Harvard economists estimate that demand for new homes should total 19.5 million units from 2005 to 2014. “Although the pressures on lenders to tighten underwriting standards and on builders to work off a still-unknown surplus could reduce the total somewhat, new home completions plus manufactured home placements should easily surpass the 18.1 million added in 1995 to 2004.”
The study notes that immigrants, on course to hit a record-setting 12 million between 2005 and 2015, have become increasingly vital to the housing market, representing some 14% of recent home buyers and 18% of renters in 2005.
Immigrants accounted for more than a third of net household growth between 1995 and 2005 and are likely to account for at least that large a share between 2005 and 2015.
“While still concentrated in a handful of gateway metros, immigrant households are beginning to settle in a growing number of locations across the country,” Harvard’s annual study says.
Principal funding for the report was provided by the Ford Foundation and the Policy Advisory Board of the Joint Center for Housing Studies. NAHB is among the organizations providing additional support.
Want to Know the Housing Forecast for the Top 100 Metros?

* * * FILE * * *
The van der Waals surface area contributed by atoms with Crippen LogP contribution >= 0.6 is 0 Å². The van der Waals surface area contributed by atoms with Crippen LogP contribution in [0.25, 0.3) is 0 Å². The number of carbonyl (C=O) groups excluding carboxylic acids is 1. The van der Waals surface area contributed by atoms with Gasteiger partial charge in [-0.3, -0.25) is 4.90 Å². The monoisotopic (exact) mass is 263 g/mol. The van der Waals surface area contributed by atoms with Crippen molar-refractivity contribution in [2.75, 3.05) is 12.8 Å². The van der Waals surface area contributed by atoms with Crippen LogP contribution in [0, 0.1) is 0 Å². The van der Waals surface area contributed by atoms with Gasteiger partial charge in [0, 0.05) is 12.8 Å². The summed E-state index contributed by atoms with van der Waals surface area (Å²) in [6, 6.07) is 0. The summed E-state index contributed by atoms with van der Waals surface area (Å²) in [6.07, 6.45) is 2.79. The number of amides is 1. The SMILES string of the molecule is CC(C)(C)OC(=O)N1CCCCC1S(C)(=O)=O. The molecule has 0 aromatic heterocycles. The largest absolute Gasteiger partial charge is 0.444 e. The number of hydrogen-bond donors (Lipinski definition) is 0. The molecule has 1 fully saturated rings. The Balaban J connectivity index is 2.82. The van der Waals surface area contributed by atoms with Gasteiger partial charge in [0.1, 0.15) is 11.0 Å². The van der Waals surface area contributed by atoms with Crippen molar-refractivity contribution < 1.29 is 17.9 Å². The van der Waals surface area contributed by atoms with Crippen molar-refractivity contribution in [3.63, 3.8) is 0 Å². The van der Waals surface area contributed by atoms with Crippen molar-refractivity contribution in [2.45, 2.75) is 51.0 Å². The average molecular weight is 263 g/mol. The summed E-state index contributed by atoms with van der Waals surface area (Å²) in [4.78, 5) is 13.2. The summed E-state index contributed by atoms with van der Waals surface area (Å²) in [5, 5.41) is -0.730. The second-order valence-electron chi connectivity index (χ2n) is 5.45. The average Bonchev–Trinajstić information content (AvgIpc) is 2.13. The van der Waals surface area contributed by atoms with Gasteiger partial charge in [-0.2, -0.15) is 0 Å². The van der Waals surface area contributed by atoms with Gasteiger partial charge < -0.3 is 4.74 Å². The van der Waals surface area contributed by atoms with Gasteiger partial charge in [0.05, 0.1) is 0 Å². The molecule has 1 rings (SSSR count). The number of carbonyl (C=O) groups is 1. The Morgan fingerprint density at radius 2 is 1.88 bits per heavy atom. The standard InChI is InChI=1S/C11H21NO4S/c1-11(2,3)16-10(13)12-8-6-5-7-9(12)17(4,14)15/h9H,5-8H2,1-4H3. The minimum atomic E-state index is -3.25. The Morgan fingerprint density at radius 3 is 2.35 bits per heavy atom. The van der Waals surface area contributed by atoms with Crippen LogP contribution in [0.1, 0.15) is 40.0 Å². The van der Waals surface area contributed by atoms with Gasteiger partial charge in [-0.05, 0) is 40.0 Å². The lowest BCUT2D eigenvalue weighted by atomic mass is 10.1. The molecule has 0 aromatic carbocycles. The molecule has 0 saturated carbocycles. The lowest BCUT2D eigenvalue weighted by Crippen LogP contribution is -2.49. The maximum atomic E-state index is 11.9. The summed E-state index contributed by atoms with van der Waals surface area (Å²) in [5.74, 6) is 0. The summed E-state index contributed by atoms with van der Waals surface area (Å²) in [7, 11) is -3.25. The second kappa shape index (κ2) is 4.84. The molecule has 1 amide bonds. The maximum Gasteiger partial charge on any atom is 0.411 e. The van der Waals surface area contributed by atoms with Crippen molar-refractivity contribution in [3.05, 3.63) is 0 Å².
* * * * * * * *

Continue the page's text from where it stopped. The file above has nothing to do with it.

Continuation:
Find out in HousingEconomic.com’s 2007-2008 Metro Forecast (free preview). Get the metro forecast with in-depth analysis, overviews and downloadable Excel tables.
To learn more, visit www.HousingEconomics.com.
NAHB Kit Gives Builders Back-to-Basics Tips in Cooling Market
With the current cooling of the nation’s housing market expected to persist into next year, NAHB has developed a comprehensive online toolkit geared to providing association members with information that will help them prosper in today’s changing business environment.
To access the “Back to Basics” toolkit, you must be an NAHB member and have a login to www.nahb.org. To create a login, go to www.nahb.org/login or click on the log-in button on the main menu bar.
For assistance, call the NAHB Member Service Center at 800-368-5242.